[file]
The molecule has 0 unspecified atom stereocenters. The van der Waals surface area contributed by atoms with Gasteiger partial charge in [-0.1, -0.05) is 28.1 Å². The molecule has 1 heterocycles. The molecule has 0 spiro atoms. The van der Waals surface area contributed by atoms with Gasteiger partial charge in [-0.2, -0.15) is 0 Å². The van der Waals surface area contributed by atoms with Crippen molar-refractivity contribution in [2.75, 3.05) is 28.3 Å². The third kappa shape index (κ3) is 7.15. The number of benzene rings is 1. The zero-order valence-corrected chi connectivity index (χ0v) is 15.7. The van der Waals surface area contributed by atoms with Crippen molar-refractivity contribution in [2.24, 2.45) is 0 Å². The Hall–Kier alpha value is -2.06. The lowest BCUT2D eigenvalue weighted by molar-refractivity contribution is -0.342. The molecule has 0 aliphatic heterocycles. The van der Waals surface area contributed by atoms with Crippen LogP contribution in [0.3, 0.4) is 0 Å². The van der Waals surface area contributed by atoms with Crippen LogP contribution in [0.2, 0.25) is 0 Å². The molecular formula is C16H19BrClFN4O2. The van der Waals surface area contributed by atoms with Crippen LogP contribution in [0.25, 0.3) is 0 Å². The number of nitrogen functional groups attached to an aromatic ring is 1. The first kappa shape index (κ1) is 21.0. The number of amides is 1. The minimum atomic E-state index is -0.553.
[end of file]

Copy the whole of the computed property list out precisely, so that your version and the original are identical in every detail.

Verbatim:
The molecule has 0 unspecified atom stereocenters. The van der Waals surface area contributed by atoms with Gasteiger partial charge in [-0.1, -0.05) is 28.1 Å². The molecule has 1 heterocycles. The molecule has 0 spiro atoms. The van der Waals surface area contributed by atoms with Gasteiger partial charge in [-0.2, -0.15) is 0 Å². The van der Waals surface area contributed by atoms with Crippen molar-refractivity contribution in [2.75, 3.05) is 28.3 Å². The third kappa shape index (κ3) is 7.15. The number of benzene rings is 1. The zero-order valence-corrected chi connectivity index (χ0v) is 15.7. The van der Waals surface area contributed by atoms with Crippen molar-refractivity contribution in [2.24, 2.45) is 0 Å². The Hall–Kier alpha value is -2.06. The lowest BCUT2D eigenvalue weighted by molar-refractivity contribution is -0.342. The molecule has 0 aliphatic heterocycles. The van der Waals surface area contributed by atoms with Crippen LogP contribution in [0.3, 0.4) is 0 Å². The van der Waals surface area contributed by atoms with Crippen LogP contribution in [0.2, 0.25) is 0 Å². The molecular formula is C16H19BrClFN4O2. The van der Waals surface area contributed by atoms with Crippen LogP contribution in [0.25, 0.3) is 0 Å². The number of nitrogen functional groups attached to an aromatic ring is 1. The first kappa shape index (κ1) is 21.0. The number of amides is 1. The minimum atomic E-state index is -0.553.